You’re A Big Girl Now (1975)
by Jochen Markhorst
The Men In Black and a bunch of evil aliens are searching for ‘The Light’ of the planet Zartha, which eventually turns out to be a semi-divine creature in an attractive human form: Laura Vasquez, played by Rosario Dawson. That is tough luck for Agent Will Smith, who has an understandable crush on Laura. Laura, too, has a hard time saying goodbye, and instantly rain rustles down gently. Agent K, Tommy Lee Jones, knows why:
“You are a Zarthan. When you get sad, it always seems to rain.” “Lots of people get sad when it rains,” Laura argues. K clarifies, pitying: “It rains because you’re sad, baby.”
Rain is an indestructible metaphor to the esteemed ladies and gentlemen poets. And as a rule it symbolizes suffering and calamity; even in the Bible, where decors are generally arid, dry and destitute, rain usually means misery. The Lord drowns the whole world in forty days and nights of rain, lets fire, sulfur and hailstones rain down, rains lash sassy Egyptians, it rains powder and dust upon idolaters, but paradoxically God thunders, when He is very, very angry, that He will shut up heaven that there be no rain.
The negative connotation penetrates world literature and of course also the work of the songwriters. It rains in the heart of Buddy Holly (“Raining In My Heart”, 1959, written by the Bryant couple), the “Rain” of The Beatles causes people to flee, Sinatra’s life is a cold rainy day after the departure of his sweetheart, (“Here’s That Rainy Day”) and the Gershwin brothers comfort and console that every dream home has its heartache (“Some Rain Must Fall”, 1921).
It also rains in Dylan’s catalog. Dozens of times. In the early years, the poet usually brings it down to sharpen a dark, threatening and sometimes even gruesome content. The heavy rain in “A Hard Rain’s A-Gonna Fall”, of course, the body of Emmett Till is dragged to the river through a bloody, red rain, the Walls Of Red Wing are all the more despondent when the rain hits heavily on the roofs and filthy, pouring rain pierces Hollis Brown.
In the mid-sixties, Dylan succumbs to the age-old, familiar connection of rain with heartbreak and related amorous misery. The protagonist from “Just Like A Woman” is in the rain, cats and dogs would come down if not for you, the converted Christian leaves his so-called friends lonely and alone in the pouring rain (“I Believe In You”), he is rolling through the rain when his lover has left him (“Dirt Road Blues”).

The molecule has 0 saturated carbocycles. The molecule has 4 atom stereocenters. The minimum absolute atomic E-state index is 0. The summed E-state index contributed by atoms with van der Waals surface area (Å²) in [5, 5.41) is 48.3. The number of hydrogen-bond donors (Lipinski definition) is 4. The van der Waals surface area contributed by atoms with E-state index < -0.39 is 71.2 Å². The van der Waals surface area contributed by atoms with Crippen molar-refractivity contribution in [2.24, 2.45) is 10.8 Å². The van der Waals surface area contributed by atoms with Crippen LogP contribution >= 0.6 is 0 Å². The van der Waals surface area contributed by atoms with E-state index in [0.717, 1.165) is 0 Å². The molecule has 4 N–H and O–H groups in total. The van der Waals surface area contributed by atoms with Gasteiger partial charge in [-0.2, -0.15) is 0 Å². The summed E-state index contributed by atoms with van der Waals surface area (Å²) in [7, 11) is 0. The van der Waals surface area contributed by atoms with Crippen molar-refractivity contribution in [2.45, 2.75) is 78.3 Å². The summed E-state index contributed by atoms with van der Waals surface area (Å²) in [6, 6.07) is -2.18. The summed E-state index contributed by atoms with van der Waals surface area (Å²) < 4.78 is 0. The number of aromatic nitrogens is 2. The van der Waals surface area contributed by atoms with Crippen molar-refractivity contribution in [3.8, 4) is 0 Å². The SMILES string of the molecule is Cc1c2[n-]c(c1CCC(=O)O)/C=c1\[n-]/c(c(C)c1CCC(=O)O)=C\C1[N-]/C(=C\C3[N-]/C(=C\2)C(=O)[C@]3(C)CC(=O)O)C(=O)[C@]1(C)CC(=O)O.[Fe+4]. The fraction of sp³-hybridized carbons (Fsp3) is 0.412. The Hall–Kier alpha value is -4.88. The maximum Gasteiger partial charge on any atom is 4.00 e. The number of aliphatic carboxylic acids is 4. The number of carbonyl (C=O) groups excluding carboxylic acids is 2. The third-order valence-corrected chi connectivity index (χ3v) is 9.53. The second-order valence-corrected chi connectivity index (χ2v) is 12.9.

The narrator in “You’re A Big Girl Now” is back in the rain. That, plus the little girl – big girl mirroring, leads the listener involuntarily back to eight years earlier, to the I-figure from “Just Like A Woman”, who is in the rain after yet another stranded love affair. Then, after Sad-Eyed Sara, the sun shines for the singer – up until Blood On The Tracks, the album on which Dylan is back in the rain and, by his own account, expresses pain.
Dylan confesses this shortly after the release of the album, in the radio interview with old friend Mary Travers (Peter, Paul and Mary), April 26, 1975: “A lot of people tell me they enjoy that album. It’s hard for me to relate to that. I mean, you know, people enjoying the type of pain.”
That statement is in line with son Jakob’s famous quote in The New York Times, May 2010: “When I’m listening to ‘Subterranean Homesick Blues’, I’m grooving along just like you. But when I’m listening to ‘Blood on the Tracks’, that’s about my parents.”
Jakob’s most quoted words, though meanwhile the nuance is lost that it is only an indirect quotation. It is true that it is printed in that interview with Jakob, but precisely this quote only appears in an intermezzo in which journalist DeCurtis notes what Andrew Slater, the former manager of Jakob’s band The Wallflowers, has told him about what Jakob supposedly said years earlier. It is hearsay, not words that the journalist has recorded from the mouth of Jakob Dylan.
Still, pain. The sharpest and most poignant that pain seems to be expressed in the final lines of “You’re A Big Girl Now”, in
I’m going out of my mind, oh, oh With a pain that stops and starts Like a corkscrew to my heart Ever since we’ve been apart
The corkscrew metaphor is masterful. Only the harshest reviewer can hold back the tears here and the image resonates; it is a frequently cited verse line among biographers, reviewers and fans. In doing so, everyone follows Jakob’s alleged observation and Dylan’s own outpouring: the poet provides a rare, candid insight into the innermost workings of his soul, the man Bob Dylan reveals the pain he feels in losing his marital happiness, in losing Sara.
Sixteen years later, this openness is bothering him and he tries to draw the curtain again. Dylan’s tirade in the book accompanying the collection Biograph clashes head-on with Jakob’s statement and Dylan’s own commentary from 1975. Completely foolish is the thought that he would tell something from his own life. If you think so, you are nuts, he fulminates:
“I read that this was supposed to be about my wife. I wish somebody would ask me first before they go ahead and print stuff like that. I mean, it couldn’t be about anybody else but my wife, right? Stupid and misleading jerks these interpreters sometimes are … I don’t write confessional songs. Emotions got nothing to do with it. It only seems so, like it seems that Laurence Olivier is Hamlet… well, actually I did write one once and it wasnt very good – it was a mistake to record it and I regret it… back there somewhere on maybe my third or fourth album.”